Last time, I blogged on some general flows of defects and 'buckets' of measurements that I thought were possible. Then I thought that I needed to take a step back and think at a higher level about software testing measurement in general. Software testing measurements can help us in a few areas including: Planning: Cost estimation, training and resource planning, budgeting and scheduling Controlling: Track testing activities for progress and compliance to the plan Improving: Benchmarking processes and identifying where efforts should be focused and then measure the effects. There are many other areas that measurement can help us
Some of the research that we've been doing on web application quality, quality evaluation, and software quality metrics, has been chosen for presentation at the Quality in Web and Mobile Engineering Track. The title of the paper I'll be presenting is: Using Web Quality Models and Questionnaires for Web Applications Understanding and Evaluation. Fortunately, our research was also selected as one of the best papers of the conference. So, I'm so lucky... I get to present the paper in the conference main track as well! So if you have a chance to come see me in Lisbon on Sept 3-4, 2012, I'll take you out for dinner! Software quality and User Experience In summary, the paper presents
Today, I sat down and started thinking about defects and how to analyze them. There are many standard defect metrics such as: Defects Found/Resolved Defect Severity Defects Found/Test Cases Executed The list goes on. I'm not really a 'mindmapper', but I decided to think of defects in terms of flows, where they come from, what influences them, and what happens to them. I started doing a sketch and this is what I came up with. Flowchart of defect sources, inputs, and outputs Next I'll start analyzing each oval and see where that leads. If you have any input [...]
The concept of user experience has been given much importance in the contemporary human computer interaction research. However, modeling user experience requires quality evaluation schemes that are not restricted to the traditional concepts of usability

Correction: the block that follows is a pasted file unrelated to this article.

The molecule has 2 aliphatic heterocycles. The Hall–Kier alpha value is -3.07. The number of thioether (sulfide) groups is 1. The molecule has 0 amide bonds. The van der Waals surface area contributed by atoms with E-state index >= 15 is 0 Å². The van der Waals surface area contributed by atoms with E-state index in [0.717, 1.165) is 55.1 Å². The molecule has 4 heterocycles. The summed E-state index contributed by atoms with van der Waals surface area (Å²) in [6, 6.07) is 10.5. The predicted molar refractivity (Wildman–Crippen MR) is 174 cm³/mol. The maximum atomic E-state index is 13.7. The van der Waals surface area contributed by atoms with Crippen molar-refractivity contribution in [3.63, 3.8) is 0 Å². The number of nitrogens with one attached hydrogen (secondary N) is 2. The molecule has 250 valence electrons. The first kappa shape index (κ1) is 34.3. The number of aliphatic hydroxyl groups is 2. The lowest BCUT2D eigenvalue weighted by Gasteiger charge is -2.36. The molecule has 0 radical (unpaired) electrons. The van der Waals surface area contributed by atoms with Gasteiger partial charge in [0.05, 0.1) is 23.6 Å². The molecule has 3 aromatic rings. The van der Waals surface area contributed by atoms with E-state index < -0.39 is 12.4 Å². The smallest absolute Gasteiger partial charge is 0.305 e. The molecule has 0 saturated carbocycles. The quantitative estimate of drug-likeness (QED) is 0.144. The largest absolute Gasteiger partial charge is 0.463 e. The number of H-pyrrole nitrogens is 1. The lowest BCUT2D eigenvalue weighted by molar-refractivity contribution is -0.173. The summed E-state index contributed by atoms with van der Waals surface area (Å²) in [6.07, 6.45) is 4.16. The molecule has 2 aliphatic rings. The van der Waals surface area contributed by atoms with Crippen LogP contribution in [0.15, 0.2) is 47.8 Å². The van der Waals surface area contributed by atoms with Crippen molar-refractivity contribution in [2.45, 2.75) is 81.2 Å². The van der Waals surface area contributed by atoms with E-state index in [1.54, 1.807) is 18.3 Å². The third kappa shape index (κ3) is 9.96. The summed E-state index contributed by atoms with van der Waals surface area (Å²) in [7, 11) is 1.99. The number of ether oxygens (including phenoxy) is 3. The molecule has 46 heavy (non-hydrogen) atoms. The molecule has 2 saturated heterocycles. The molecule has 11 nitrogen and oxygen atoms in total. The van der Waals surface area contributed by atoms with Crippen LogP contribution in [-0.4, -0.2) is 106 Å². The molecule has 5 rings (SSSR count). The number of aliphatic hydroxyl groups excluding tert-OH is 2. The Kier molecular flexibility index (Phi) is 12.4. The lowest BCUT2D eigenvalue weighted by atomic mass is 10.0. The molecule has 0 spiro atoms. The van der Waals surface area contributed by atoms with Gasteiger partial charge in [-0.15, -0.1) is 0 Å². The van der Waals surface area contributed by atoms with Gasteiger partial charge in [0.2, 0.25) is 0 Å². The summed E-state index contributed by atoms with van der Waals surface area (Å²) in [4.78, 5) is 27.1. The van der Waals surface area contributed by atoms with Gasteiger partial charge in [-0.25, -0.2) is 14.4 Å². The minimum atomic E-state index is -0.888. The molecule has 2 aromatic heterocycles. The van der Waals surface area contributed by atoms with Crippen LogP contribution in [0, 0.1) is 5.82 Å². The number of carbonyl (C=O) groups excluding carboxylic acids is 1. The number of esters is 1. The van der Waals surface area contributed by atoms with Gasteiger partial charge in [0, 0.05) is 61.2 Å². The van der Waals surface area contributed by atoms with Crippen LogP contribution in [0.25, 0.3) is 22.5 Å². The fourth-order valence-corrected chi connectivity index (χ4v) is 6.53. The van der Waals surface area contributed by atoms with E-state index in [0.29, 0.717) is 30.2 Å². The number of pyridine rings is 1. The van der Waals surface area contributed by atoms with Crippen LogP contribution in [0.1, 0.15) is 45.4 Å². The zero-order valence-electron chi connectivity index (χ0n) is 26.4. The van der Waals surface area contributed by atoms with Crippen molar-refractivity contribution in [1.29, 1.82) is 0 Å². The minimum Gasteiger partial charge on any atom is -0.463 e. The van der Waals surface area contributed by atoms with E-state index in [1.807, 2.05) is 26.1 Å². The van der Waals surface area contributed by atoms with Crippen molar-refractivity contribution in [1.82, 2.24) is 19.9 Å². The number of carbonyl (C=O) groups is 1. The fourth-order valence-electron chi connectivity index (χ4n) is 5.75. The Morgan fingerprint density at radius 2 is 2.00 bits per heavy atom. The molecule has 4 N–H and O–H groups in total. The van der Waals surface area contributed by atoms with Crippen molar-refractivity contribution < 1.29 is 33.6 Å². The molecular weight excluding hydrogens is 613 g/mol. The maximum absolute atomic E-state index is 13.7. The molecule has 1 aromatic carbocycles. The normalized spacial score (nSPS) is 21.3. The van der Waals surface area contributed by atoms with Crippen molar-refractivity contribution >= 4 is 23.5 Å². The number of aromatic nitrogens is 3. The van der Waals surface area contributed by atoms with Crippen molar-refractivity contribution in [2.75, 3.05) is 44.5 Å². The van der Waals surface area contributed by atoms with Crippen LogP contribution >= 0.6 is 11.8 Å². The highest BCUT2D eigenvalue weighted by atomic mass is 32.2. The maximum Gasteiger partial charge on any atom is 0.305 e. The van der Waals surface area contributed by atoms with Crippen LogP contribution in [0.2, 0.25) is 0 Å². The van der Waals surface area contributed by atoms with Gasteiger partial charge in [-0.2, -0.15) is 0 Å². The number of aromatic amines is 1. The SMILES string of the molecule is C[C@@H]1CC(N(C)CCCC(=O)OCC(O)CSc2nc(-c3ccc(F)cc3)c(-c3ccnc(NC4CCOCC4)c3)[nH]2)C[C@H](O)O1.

If your users cannot figure out your application in less than 30 seconds they’re gone. The UX and usability of your applications are their competitive advantage. May 31 11:00 AM Eastern UX and Usability Expert Phil Lew will discuss how to set up and implement the right measurements to continuously deliver the applications your users love to use. Together with RNA Health Phil will present a case study for a mobile health care application. See you there!
We've been testing mobile applications in the field as well as in the lab for one of the largest mobile device manufacturers in the world. We test in the field, in different countries to determine how different carrier networks, applications, and tasks, impact the user experience. When doing mobile performance testing, there are any number of factors that can be measured and tracked. They all will vary depending on the device, it's configuration, network, task being executed (what software and what action), etc.
How to define and measure UX for mobile? I discussed usability and UX modeling and measurement models. One of the models was based on logging user activity and determining if they completed tasks. If a user can complete a task easily, or learn how to complete a task easily, this is critical. Learning is especially important for mobile applications because
Any organization that develops software strives to improve the quality of its products. To do this first requires an understanding of the quality of the current product version. Then, by iteratively making changes, the software can be improved with subsequent versions.
When most people think about software quality metrics, they think about defect related metrics such as: Total defects, Defects at delivery, Mean time to defect, Defect burn rate, Mean time to failure, Mean time between failures, etc. While examining defects is a start to developing quality metrics, it’s just a start.